On Tuesday, the U.S. regulatory advisers backed the bid to bring the OraQuick In-Home HIV Test on the market, and the Food and Drug Administration is expected to make a decision on its approval within months. That is good news for the marketers and manufacturers of the product, but for consumers it is a life and death matter that should not be taken lightly.
Counseling before and after an HIV test is very important because not only does it provide critical information about HIV and AIDS, but it also gives life saving options after one gets tested. The counseling services can only be accessed from qualified professionals. Home testing is a big no-no. OraQuick should only be used by people who have previously undergone counseling and it must be prescribed by a counselor.
The OraQuick In-Home HIV Test offers results within 20 minutes and would be sold without a prescription. If approved, sales of the test may be $20 million next year assuming the estimated $40 price tag. Today’s share gain pushed the market value of OraSure to $581.4 million, according to data compiled by Bloomberg.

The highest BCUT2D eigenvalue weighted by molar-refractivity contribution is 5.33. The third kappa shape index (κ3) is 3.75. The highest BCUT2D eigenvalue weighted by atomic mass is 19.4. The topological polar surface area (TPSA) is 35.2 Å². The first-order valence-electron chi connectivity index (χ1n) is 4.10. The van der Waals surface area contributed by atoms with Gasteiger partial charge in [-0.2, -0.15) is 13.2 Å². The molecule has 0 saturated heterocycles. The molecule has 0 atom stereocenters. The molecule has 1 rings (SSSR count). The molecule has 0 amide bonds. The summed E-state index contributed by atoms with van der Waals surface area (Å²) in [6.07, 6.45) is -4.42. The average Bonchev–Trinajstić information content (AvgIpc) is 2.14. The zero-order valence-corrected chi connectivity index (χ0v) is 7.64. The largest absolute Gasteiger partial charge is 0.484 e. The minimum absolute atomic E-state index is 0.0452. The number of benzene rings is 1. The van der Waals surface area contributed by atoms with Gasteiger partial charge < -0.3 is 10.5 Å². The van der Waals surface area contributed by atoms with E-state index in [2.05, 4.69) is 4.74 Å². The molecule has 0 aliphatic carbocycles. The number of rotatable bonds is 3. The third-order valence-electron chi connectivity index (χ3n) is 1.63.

It is true that a lot of people shun the traditional HIV test because the wait for the results can be very stressful. The at-home kit may seem like a better option but one should always remember that you will need to deal with the consequences of the diagnoses after those 20 minutes. Everyone has a breaking point and a positive HIV result could trigger someone to do something stupid, like willful infection of others.
On the other hand, perhaps Frank Oldham, president and chief executive officer of the National Association of People with AIDS, based in Silver Spring, Maryland is right when he says “it is essential that we bring more tests to market. We need more weapons to reduce HIV infections. We need tests that can be easily taken and are easily available.”